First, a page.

Elderly Info

The food crisis in Guatemala is having a devastating effect on the elderly. Without enough to eat, many older people are becoming weak and malnourished, leaving them more vulnerable to illnesses that they cannot afford medical care for. They are unable to provide for even their most basic needs. In many cases, family members are unable to help as they struggle to feed themselves and their own children, leaving the elderly without any form of support and often living in heartbreaking conditions.

Please help us bring them the life-sustaining food and medical care that they so desperately need. General donations are used to ensure that we always have an adequate supply of food, medicine, and funds for meals, necessary medical treatment, and transportation. Monthly sponsorship would help feed one person, once a day for five days a week. Via blog and web album, we'll show you exactly where your aid is going and help you get to know the men and women whose lives you are changing.

If you would like to sponsor an elderly person for $35 a month, please click here and write "monthly sponsorship'' in the Other box. To make a one-time donation for medicine, rent, or other costs, please click here and enter "Elderly Care Program" in the Other box. Any questions can be directed to Amy at amy@mayanfamilies.org

Media on Mayan Families Elderly

Ancianos : Megan Gette + photos by Rob Bain, Nisa East, Rhett Hammerton and Hiroko Tanaka

Mayan Families- Ancianos Stories : Nisa East

Mayan Families Elderly Feeding Care Program : Rhett Hammerton

Facing Hunger: Elderly in Rural Guatemala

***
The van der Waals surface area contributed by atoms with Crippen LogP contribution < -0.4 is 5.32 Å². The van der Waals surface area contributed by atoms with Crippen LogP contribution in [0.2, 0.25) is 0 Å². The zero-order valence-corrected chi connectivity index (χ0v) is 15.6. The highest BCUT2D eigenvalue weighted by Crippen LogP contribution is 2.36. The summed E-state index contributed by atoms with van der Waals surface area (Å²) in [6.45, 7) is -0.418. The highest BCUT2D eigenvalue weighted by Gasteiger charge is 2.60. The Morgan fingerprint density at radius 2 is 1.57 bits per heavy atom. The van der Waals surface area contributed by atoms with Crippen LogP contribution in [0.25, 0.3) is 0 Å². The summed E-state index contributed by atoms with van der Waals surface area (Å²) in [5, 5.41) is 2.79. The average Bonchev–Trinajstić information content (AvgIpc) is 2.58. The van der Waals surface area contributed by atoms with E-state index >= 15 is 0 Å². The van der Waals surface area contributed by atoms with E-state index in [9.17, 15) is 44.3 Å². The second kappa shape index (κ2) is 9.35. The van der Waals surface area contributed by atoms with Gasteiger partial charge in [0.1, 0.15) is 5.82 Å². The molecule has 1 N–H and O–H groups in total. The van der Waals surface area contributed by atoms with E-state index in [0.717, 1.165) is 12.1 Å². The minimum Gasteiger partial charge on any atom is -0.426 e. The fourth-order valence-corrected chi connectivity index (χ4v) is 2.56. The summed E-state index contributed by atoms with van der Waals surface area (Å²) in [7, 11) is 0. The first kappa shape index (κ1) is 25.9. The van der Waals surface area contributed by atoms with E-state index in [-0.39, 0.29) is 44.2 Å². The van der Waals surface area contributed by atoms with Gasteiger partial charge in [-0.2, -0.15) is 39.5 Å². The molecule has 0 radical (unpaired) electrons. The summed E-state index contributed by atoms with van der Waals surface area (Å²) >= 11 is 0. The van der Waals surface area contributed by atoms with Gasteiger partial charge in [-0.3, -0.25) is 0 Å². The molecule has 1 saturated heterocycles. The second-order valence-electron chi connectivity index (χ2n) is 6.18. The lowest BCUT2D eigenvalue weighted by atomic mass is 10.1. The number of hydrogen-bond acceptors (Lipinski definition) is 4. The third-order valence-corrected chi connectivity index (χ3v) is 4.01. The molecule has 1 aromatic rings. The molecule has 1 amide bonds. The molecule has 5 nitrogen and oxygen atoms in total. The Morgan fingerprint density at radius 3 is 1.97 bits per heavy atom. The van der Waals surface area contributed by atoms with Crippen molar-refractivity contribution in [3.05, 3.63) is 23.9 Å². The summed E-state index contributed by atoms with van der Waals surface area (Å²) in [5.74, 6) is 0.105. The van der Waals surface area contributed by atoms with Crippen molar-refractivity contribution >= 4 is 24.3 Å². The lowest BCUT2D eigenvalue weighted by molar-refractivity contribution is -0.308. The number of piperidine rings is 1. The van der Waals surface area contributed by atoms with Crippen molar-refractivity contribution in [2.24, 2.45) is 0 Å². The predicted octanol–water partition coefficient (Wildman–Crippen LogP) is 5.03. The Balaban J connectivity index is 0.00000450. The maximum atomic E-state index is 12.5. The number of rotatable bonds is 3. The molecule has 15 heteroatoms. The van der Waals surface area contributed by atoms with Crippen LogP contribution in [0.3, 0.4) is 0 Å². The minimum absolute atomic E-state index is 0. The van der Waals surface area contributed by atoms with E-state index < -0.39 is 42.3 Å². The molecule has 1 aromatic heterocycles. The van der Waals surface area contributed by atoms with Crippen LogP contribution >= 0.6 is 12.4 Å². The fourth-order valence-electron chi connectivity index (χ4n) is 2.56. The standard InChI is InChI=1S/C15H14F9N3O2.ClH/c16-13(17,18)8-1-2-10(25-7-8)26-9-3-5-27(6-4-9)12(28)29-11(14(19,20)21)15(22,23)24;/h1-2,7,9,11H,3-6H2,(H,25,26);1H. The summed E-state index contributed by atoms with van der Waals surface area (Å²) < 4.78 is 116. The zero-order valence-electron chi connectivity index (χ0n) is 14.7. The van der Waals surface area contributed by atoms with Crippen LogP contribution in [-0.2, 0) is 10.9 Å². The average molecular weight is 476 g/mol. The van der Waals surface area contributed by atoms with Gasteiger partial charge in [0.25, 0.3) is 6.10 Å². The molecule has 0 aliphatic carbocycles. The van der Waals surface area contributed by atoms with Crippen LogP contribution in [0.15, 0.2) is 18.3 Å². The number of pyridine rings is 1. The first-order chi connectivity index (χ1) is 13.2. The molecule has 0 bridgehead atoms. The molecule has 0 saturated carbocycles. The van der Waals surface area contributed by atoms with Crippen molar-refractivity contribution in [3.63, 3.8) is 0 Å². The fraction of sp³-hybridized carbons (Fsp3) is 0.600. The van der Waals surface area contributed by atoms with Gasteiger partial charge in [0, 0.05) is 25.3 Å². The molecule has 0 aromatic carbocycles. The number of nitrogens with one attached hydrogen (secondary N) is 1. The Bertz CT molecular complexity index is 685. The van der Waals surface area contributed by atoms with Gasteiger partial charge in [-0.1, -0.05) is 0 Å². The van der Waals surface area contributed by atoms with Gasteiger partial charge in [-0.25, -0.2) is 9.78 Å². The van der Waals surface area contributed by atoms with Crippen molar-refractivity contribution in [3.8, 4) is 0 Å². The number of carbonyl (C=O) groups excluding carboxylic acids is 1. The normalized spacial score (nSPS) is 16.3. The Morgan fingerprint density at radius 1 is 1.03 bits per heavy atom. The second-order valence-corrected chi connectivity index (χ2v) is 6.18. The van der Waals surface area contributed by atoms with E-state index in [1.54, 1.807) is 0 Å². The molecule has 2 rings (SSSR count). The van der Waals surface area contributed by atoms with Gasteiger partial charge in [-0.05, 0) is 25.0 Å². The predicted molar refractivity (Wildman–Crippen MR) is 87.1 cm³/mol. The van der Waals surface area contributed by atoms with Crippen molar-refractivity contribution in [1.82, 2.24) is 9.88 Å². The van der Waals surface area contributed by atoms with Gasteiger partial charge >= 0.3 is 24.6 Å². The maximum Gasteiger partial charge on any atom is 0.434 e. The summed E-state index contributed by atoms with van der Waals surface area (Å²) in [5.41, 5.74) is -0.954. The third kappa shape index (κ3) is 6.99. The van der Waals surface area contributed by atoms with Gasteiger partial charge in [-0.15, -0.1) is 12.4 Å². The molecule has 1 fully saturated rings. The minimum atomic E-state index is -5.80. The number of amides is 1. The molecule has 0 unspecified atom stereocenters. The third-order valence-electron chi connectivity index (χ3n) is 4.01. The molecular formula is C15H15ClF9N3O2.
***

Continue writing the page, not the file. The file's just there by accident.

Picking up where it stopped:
Oct 24, 2012

Maria Felipa Coroz

(A-30) Status: Sponsored
Needs: food, electricity, drainage, medicines
Past stories about Maria: click here.
UPDATE June 19, 2013: "If I suddenly die," Maria says, "where would they put these things?" She explains why she does not ask for anything. The problem now is the trail to her house, which is long and treacherous. The rain makes it worse, so she cannot leave to come to the dining center to eat. She says she tries to visit her son who lives nearby each day, since if she doesn't, it is a sign that something is wrong. Her son comes to the house to check on her then, if she's sick or has fallen. While Mayan Families had given her a stove, she rarely cooks, subsisting on the food brought from the dining center. Her kids have no money to give her, nor does she have a way to make her own. She uses a latrine shielded only by PVC pipe and some sheets.

Maria Felipa lives alone, high on a hill, taking a hour to get to from town. 
Like many of the women here she has outlived her husband by at least a decade; her children are too poor to look after her. 
She lives without a shower, or a sink. 
She waits for the neighbor child to bring her a barrel of water per week. 
She lives without a table, or chairs. She eats in the bed that was a gift. 
She lives without a floor; four wooden, rotted walls surround the dirt. 
When she cooks, she kneels on arthritic knees and blows on the open fire.

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